Director: Christopher Nolan
Running time: 140 minutes
Synopsis and Evaluation
“It’s not who I am underneath, but what I do that defines me.”
In the previous Batman films made by Burton and Schumacher, Batman/Bruce Wayne was relegated to a mere superhero only as means that would eradicate the antagonists. He was just the archetype superhero who tries to put a lid on a container holding a menace, a monster inside. It’s almost as if Batman/Bruce Wayne is not the most important character, and is just there to complete the ensemble cast. The main attraction of the previous Batman films was its villains — The Joker in Batman, Penguin in Returns and The Riddler in Forever. Batman Begins shifted the focus to Batman himself. In Begins, Batman takes center stage.
I don’t like to compare Begins with the previous incarnations of the series but I’m compelled to do it to draw attention to how Nolan changed the approach in handling the series.
The underdevelopment of the Batman character in the previous films was my biggest gripe about them. It’s not as if Batman’s persona is uninteresting to explore and relay — in fact, I find Batman’s personality very complex and to some degree, subterranean. He’s in the open on this one… a full-blown account of his emotions, the way he thinks, his fears, his past, his origins and his motivations. We see Batman at his fullest. We were able to delve into his personal life — the intricacies that make him a very interesting character.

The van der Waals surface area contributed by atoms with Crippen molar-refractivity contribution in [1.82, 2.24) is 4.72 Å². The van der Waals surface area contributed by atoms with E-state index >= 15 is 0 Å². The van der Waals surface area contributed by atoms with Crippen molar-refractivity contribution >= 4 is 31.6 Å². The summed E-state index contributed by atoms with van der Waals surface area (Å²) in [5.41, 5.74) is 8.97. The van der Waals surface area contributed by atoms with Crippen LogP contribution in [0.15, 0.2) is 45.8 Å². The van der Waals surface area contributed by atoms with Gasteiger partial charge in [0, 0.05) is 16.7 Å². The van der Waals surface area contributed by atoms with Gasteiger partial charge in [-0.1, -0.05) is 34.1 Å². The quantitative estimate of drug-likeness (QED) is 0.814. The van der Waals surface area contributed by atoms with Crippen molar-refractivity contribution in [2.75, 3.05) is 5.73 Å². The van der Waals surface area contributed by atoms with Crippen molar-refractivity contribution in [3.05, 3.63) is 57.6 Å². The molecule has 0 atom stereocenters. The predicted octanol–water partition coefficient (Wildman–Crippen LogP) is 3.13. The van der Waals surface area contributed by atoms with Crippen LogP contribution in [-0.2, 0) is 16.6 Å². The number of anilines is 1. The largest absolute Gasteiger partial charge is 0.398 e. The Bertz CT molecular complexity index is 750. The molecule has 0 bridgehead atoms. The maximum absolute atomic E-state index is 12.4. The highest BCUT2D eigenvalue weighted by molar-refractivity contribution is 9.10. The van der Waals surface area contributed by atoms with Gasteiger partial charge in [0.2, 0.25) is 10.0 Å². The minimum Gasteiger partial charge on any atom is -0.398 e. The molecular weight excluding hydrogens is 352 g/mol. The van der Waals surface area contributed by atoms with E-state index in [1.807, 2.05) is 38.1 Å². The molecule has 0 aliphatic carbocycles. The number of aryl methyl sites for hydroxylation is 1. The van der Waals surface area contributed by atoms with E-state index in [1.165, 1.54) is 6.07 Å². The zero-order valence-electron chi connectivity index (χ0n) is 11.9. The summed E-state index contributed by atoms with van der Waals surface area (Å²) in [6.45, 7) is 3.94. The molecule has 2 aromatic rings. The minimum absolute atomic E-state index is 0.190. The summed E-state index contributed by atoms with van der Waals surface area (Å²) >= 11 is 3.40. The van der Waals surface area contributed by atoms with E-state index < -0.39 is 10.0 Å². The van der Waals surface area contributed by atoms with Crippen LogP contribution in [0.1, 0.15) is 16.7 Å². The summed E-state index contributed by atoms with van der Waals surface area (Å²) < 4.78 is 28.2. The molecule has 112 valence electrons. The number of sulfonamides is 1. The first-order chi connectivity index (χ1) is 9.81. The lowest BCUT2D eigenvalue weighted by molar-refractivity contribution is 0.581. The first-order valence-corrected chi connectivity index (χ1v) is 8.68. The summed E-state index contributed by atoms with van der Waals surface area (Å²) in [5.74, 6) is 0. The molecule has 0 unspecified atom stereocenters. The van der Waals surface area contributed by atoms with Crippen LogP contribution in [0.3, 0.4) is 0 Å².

“The world is too small for a man like Bruce Wayne to simply disappear. No matter how deep he chooses to sink.”Batman is humanized in Begins. We do not feel that he’s distant from us, that he’s different from us. We feel like he’s just like us… one of us. Remove his wealth, influence, costumes and weapons, he’s human after all. It should be because he’s Bruce Wayne after all, a mere mortal with a different agenda than the rest of us fellow mortals.
He’s not presented here as a one-dimensional superhero character but someone who has emotional depth; someone who is not stoic; someone who is not just the stereotypical “billionaire superhero” but an individual which has his own battles within himself.
Just like us, he has his own fears and has some trouble facing or eradicating them from his system (“To manipulate the fear in others you must first master your own.”). What does he really fear the most? Bats? Criminals? Or himself for his thirst for revenge?
Just like us, he’s confused about what he’s destined to in this world. What’s his purpose? What should he accomplish (“If you make yourself more than just a man, if you devote yourself to an ideal and if they can’t stop you, you become something else entirely – legend, Mr. Wayne.”)?
Just like us, he has his own share of failures. He must learn to accept them, stand up and continue (“Why do we fall Bruce? So we can learn to pick ourselves up.”). He has weaknesses. He commits blunders. Just like us, he’s not perfect and will never be.
Just like us, he must make big decisions. Should he join the League of Shadows? Should he kill criminals? Should he destroy Gotham City which has already become a living hell? Just like us, these decisions can make or break him.
And beneath his mask, who is he really? Or is Rachel Dawes correct when she said that Batman’s/Wayne’s real face is what the criminals now fear? Just like us, he doesn’t know who he truly is. We suffer the same predicament, an identity crisis, during a point in our lives. More often than not, we battle such predicament all our lives. This is Batman’s struggle within him (“My anger outweighs my guilt.”). He wrestles his desires, emotions and personal satisfaction against the greater/common good where morals play a huge part in molding how he thinks and acts. Just like us, he’s an individual with a multi-layered human psychology.